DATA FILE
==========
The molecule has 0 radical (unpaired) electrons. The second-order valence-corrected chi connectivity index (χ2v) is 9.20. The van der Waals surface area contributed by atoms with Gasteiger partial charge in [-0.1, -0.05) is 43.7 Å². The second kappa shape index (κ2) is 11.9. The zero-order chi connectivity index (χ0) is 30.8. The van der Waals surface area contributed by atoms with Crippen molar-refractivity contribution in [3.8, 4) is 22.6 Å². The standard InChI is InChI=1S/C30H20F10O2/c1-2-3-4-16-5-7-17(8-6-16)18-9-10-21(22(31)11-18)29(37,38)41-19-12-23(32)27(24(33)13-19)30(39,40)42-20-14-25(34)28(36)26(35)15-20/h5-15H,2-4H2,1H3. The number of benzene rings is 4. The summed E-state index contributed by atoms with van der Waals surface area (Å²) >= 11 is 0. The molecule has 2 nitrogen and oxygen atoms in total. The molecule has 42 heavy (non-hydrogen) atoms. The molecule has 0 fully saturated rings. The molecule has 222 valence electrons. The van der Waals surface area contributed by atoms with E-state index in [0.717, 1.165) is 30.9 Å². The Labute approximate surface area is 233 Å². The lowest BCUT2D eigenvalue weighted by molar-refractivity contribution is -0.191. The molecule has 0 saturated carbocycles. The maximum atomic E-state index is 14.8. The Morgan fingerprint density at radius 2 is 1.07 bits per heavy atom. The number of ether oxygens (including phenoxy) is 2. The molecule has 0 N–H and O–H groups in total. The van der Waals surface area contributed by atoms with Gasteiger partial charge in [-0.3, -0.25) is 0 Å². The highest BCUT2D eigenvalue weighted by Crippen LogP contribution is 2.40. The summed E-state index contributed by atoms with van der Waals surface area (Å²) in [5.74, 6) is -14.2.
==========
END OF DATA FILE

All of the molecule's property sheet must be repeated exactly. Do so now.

The molecule has 0 radical (unpaired) electrons. The second-order valence-corrected chi connectivity index (χ2v) is 9.20. The van der Waals surface area contributed by atoms with Gasteiger partial charge in [-0.1, -0.05) is 43.7 Å². The second kappa shape index (κ2) is 11.9. The zero-order chi connectivity index (χ0) is 30.8. The van der Waals surface area contributed by atoms with Crippen molar-refractivity contribution in [3.8, 4) is 22.6 Å². The standard InChI is InChI=1S/C30H20F10O2/c1-2-3-4-16-5-7-17(8-6-16)18-9-10-21(22(31)11-18)29(37,38)41-19-12-23(32)27(24(33)13-19)30(39,40)42-20-14-25(34)28(36)26(35)15-20/h5-15H,2-4H2,1H3. The number of benzene rings is 4. The summed E-state index contributed by atoms with van der Waals surface area (Å²) >= 11 is 0. The molecule has 2 nitrogen and oxygen atoms in total. The molecule has 42 heavy (non-hydrogen) atoms. The molecule has 0 fully saturated rings. The molecule has 222 valence electrons. The van der Waals surface area contributed by atoms with E-state index in [0.717, 1.165) is 30.9 Å². The Labute approximate surface area is 233 Å². The lowest BCUT2D eigenvalue weighted by molar-refractivity contribution is -0.191. The molecule has 0 saturated carbocycles. The maximum atomic E-state index is 14.8. The Morgan fingerprint density at radius 2 is 1.07 bits per heavy atom. The number of ether oxygens (including phenoxy) is 2. The molecule has 0 N–H and O–H groups in total. The van der Waals surface area contributed by atoms with Gasteiger partial charge in [-0.3, -0.25) is 0 Å². The highest BCUT2D eigenvalue weighted by Crippen LogP contribution is 2.40. The summed E-state index contributed by atoms with van der Waals surface area (Å²) in [5.74, 6) is -14.2.